Barry M. Bloom

Bumgarner, Giants' pitching rock, continues roll

With rest of rotation in question, postseason hero leaves no doubts

Bumgarner, Giants' pitching rock, continues roll

PHOENIX -- Madison Bumgarner picked up just where he left off this past October, and it didn't happen a moment too soon. With their starting rotation suddenly in shambles, the defending World Series champion Giants needed the left-hander more than ever Monday on Opening Night against the D-backs at Chase Field.

Jake Peavy was scratched from Tuesday night's start because of a bad back. Matt Cain won't be available to start as planned Wednesday night. A flexor tendon injury on the inside of his right forearm may keep him out as long as two weeks, manager Bruce Bochy said.

That makes every Bumgarner start even more important. Just like last postseason.

"I don't know what else you can say about him," said Bochy after a game the Giants hung on to win, 5-4, after Bumgarner staked them to a 5-1 lead. "You saw what he did for us in the postseason. He won 18 games last year. I mean, this guy's special. His first start, he goes out there and throws a terrific game for seven innings, gets us deep into the game. He gave us what we needed. We just keep moving forward with him how good he is."

Right now, Ryan Vogelsong will take Peavy's start Tuesday and Tim Lincecum could be moved up to pitch Wednesday. Tim Hudson is slotted for the Padres' home opener at Petco Park on Thursday. After that, Bochy said he hopes Peavy will be ready to pitch sometime this weekend. All he knows is that Bumgarner will be back on the bump in San Diego on Saturday.

It was just like that in October. Bumgarner's appearances were money right down to the five innings of shutout relief that were integral in San Francisco's 3-2 win over the Royals at Kansas City in Game 7. Cain was recovering from right elbow surgery and wasn't available. Every time Bochy sent his other starters out there, it was a roll of the dice.

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Remember that Hudson, pitching with hip and ankle injuries, couldn't get through the first two innings of Game 7. Peavy, pitching on gas, also couldn't make it out of the second inning of a 10-0 Game 6 loss.

And somehow because of the 25-year-old Bumgarner the Giants still won the World Series for the third time in five seasons. Bumgarner won Games 1 and 5, saved Game 7 and was named MVP of the Series. He pitched 21 innings and allowed just one earned run. No other starter recorded a win.

The Giants point out in their game notes that if Bumgarner never pitches in another World Series game, his 0.25 ERA would be the lowest of anyone to throw at least 20 innings in the Fall Classic.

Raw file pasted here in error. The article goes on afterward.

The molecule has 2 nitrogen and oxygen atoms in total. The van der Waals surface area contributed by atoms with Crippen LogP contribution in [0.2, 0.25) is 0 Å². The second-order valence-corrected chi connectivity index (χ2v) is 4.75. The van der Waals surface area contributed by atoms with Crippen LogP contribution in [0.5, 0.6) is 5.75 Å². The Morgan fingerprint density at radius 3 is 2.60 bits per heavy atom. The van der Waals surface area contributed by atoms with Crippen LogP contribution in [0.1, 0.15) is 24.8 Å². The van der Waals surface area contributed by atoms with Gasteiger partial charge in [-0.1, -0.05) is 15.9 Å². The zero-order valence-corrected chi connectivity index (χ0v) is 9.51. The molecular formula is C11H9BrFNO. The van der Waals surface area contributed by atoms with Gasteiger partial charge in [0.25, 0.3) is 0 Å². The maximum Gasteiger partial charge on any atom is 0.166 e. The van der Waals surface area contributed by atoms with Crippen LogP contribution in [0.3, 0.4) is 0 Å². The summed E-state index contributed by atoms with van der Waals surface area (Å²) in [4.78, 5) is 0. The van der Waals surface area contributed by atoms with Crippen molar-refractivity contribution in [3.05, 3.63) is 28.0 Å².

And here Bumgarner was out there on Opening Night with his club again facing imminent disaster. Pressure? What pressure?

"There is no pressure," Bumgarner said after holding the D-backs to a run and six hits while striking out three, walking one and hitting two batters in seven effortless innings. "It's just about competing and that's it. You go out there and compete as hard as you can and you can be at peace with whatever the result is. There's no pressure."

Bumgarner, Lincecum and Cain are the only three starters to have been with the Giants when they have won each of those World Series. Bumgarner is the only one to make at least one start in each Series. He's 4-0 in the World Series, having allowed one earned run and 14 hits in 36 innings.

Epic numbers. For the three postseasons, Bumgarner is 7-3 with a 2.14 ERA in 14 appearances, 12 starts.

Lincecum starred as a starter in 2010, was functional in relief in '12 and was lost in space in the bullpen this past October, relegated to one appearance. Cain started in 2010 and '12, but, as noted, was hurt last year and is still having trouble bouncing back from the surgery.

Peavy said he told Bochy that he couldn't pitch on Tuesday night, a first for the 33-year-old veteran right-hander.

"He's a warrior," Bochy said. "But he's been around long enough now that he's smart."

Cain said he has been told not to throw for at least a couple of days.

"We'll just see how it goes, how it feels," Cain said. "You never know what to expect. [Coming back] has been a little tougher than I thought, but I've never had to go through the process. It's definitely a new journey for me."

Bumgarner is on a seemingly endless roll. He has always been healthy and so far has been fortunate enough not to have to take that journey. Bumgarner, Cain and Lincecum are all close, and he's watched with much empathy as his two staff mates have tried to overcome their problems -- Lincecum dealing with his mechanics and Cain with his injury.

"You never want to see anybody go down. It's tough to come back," Bumgarner said. "I can't speak from experience, but you see it a lot. It's tough. You've got to keep grinding it out, find a way to get back out there and listen to your body and make the adjustments you need to make."

Be that as it may, it's much easier to compensate for injury and shortcomings during a short series than it is over the course of the 162-game season, which just began in earnest again with the first game Monday night.

Bumgarner knows the only thing he can control is his next performance. What happens between now and then is up to Bochy and the baseball gods.

"I'm just trying to get better always," Bumgarner said. "I'm not worried about what happened six months ago or three months ago or a week ago. I'm just trying to get ready for today, and tomorrow I'll get ready for that day. That's the way I like to go about my business."

Barry M. Bloom is a national reporter for and writes an MLBlog, Boomskie on Baseball. Follow @boomskie on Twitter. This story was not subject to the approval of Major League Baseball or its clubs.